Arguably her finest song is ‘Black-Eyed Susan’, a masterful piece of writing it evokes imagery as great as any Iris Dement or Diana Jones song, the impact made by the former's song ‘Our Town’ came to mind the first time I heard it! The opening line of ‘We walked a mile just to get to god followed by; can't you see I'm walking just behind you dad / two steps to your one ain't half bad and the one that beat all. The smell of the hymnal in my hands / Sitting in the pew next to you.

The only song not written by Cross is Jim Ringer’s ‘Waiting For The Hard Times To Go’. Performed as a duet with Gary Arcemont (he also plays fiddle) it once again sees Cross’ musical stature belie her tender years. I can’t emphasise too much how much she excels in this department, that of painting pictures of life where making a living or getting by isn’t handed to one on a plate, and of the hard decisions to be made when it comes to life. Of a similar feel to an old standard ‘Things I Saved’ is old country, like something dug out from a battered, old attic stored trunk. Getting back into a foot loose rambling modeto the sound of her own acoustic guitar plus jaunty harmonica (Jonas Richardson), mandolin (James Moore), bass (Fred Murray), drums (Daryl Vandruff) there is ‘Selma’ . ‘Oh Jealous Mind’ with Dobro (Daniel Richardson), bass and fiddle (Gilles Apap) is a bluegrass romp set to get up and dancing, opposed to the wistful ‘February’ which has her recalling how despite all the setbacks, and briefness of, a relationship maybe stability will inevitably return.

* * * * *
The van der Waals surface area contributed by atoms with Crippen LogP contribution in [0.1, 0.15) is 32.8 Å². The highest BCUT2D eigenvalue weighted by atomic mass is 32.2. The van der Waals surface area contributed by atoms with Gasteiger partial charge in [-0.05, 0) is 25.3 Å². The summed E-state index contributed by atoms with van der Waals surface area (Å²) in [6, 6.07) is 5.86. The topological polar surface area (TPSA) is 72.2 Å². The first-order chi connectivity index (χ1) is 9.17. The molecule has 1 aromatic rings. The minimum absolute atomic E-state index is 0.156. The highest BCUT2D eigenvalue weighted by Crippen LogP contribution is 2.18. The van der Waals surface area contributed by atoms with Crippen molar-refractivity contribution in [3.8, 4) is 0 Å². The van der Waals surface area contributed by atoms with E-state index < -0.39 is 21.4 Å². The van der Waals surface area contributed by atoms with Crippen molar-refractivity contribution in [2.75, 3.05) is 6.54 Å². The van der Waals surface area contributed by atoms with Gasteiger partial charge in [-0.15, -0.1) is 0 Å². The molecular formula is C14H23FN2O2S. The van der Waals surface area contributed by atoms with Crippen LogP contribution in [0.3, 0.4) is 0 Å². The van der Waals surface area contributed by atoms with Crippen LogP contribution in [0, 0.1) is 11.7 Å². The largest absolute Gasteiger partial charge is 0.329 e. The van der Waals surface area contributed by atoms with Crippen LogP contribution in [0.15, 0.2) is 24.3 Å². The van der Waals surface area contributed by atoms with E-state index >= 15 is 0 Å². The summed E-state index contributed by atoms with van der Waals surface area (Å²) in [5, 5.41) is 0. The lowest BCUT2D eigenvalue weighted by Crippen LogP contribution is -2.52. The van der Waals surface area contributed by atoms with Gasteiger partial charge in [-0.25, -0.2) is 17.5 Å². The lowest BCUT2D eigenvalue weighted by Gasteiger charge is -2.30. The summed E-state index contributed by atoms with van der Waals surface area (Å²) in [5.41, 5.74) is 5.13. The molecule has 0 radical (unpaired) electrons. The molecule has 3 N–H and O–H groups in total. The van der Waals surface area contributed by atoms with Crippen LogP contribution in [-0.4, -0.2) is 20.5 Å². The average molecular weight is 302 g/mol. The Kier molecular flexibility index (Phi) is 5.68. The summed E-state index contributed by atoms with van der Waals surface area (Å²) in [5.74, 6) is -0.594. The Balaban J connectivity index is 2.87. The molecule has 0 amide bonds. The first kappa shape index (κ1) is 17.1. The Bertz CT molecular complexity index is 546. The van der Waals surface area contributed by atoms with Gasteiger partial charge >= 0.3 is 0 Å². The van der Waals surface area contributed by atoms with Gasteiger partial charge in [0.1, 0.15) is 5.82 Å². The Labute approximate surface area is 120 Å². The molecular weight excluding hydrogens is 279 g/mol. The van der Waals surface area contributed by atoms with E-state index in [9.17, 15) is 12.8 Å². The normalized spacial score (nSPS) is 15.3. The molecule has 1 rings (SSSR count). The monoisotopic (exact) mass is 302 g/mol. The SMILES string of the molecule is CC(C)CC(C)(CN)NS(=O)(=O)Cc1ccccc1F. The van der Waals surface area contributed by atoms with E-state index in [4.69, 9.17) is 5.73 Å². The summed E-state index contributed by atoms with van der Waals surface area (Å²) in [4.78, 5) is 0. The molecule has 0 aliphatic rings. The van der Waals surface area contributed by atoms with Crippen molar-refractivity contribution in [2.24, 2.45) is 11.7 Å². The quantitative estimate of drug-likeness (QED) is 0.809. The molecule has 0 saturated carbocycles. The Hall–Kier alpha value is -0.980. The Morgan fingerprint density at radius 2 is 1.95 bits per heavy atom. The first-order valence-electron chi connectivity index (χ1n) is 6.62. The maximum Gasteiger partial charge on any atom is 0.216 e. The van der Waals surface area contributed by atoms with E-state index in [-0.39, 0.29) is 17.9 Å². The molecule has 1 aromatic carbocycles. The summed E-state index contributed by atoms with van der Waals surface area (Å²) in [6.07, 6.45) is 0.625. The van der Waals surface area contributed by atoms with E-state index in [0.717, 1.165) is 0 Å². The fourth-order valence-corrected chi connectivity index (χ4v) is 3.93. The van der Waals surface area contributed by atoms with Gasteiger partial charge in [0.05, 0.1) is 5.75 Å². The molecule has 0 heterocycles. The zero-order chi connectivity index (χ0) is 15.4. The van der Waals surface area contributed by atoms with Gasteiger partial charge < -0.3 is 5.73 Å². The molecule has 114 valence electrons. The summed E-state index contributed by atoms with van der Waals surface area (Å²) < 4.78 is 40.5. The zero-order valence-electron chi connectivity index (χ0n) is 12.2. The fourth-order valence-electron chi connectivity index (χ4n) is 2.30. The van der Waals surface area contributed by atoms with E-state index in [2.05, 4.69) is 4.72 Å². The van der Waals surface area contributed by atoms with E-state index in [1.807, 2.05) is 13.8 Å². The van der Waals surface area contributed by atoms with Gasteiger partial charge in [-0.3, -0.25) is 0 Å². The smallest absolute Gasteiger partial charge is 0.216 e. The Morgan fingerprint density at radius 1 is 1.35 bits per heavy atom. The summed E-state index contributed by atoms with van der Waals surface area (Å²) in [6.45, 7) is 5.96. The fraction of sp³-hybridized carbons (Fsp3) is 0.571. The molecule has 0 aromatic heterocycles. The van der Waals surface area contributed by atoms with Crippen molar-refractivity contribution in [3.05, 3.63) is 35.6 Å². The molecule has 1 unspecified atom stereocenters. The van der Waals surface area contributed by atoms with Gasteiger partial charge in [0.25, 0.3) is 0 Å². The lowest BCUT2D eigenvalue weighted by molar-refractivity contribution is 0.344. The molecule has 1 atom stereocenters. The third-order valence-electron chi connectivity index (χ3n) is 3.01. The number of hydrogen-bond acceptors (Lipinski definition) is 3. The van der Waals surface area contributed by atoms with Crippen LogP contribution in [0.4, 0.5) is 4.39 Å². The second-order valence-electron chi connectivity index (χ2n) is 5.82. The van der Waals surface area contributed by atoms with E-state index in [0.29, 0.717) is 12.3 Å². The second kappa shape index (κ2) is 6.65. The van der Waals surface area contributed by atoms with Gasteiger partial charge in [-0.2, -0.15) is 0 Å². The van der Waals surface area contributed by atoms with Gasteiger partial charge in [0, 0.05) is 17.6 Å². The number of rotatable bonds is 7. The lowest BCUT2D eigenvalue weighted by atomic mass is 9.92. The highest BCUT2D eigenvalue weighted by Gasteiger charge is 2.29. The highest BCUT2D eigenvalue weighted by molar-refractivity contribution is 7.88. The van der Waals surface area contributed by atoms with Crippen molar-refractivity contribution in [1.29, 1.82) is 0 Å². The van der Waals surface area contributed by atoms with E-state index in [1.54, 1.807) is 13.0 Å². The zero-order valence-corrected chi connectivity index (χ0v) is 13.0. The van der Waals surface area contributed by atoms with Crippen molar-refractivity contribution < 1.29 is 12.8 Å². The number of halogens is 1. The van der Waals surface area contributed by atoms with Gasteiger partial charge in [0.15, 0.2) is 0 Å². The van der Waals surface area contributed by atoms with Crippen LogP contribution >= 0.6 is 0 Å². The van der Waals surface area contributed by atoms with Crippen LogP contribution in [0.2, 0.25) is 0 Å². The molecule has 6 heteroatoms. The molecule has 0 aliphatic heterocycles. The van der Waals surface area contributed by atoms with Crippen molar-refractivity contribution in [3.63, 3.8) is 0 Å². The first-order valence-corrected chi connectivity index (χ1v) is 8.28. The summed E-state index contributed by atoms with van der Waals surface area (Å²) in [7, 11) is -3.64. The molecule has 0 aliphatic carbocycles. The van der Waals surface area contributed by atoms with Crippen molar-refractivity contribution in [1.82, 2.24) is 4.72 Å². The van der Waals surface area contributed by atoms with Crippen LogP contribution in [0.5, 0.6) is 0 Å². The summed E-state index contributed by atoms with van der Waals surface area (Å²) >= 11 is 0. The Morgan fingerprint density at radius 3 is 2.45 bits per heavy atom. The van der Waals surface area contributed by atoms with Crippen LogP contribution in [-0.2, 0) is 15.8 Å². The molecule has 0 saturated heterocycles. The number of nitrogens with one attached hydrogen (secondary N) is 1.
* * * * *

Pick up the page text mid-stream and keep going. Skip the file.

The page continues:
Amber’s music needs to be heard, and God willing we shall see this precocious talent be taken under the wing of someone with a track record she deserves. Or someone with the desire and determination needed to place this young girl up among those she gained the inspiration, to pick up a guitar, sit down and write her thoughts on a piece of paper. Maurice Hope


released March 23, 2013

All songs written by Amber Cross except
Waiting for the Hard Times to Go written by
Jim Ringer Folklore Music Used by Permission
Copyright © 2012 Two Red Doors Publishing ASCAP

Produced by Charles Duncan and Amber Cross
Recorded and Mixed by Charles Duncan

Recorded at Painted Sky Studio Harmony, CA
and in the living room Los Osos, CA
2nd Engineer at Painted Sky Steve Crimmel
Mastered by Rick Sutton
Sutton Sound Studio Atascadero, CA

Album Photos of Amber by Ren Nickson
Studio Photos by Susan O'Leary

Layout and Design by Leah Matanky
Small Bird Graphics



all rights reserved


Amber Cross San Luis Obispo, California

Upon first hearing the straightforward, old-school country songs of Amber Cross, you might at first think you are listening to an archival Smithsonian recording. Her old-time voice is clear and captivating. She's a singer and songwriter who writes from her own life’s struggles and experiences, delivering her stories with unforgettable power and emotion. Originally from Maine, now residing in CA ... more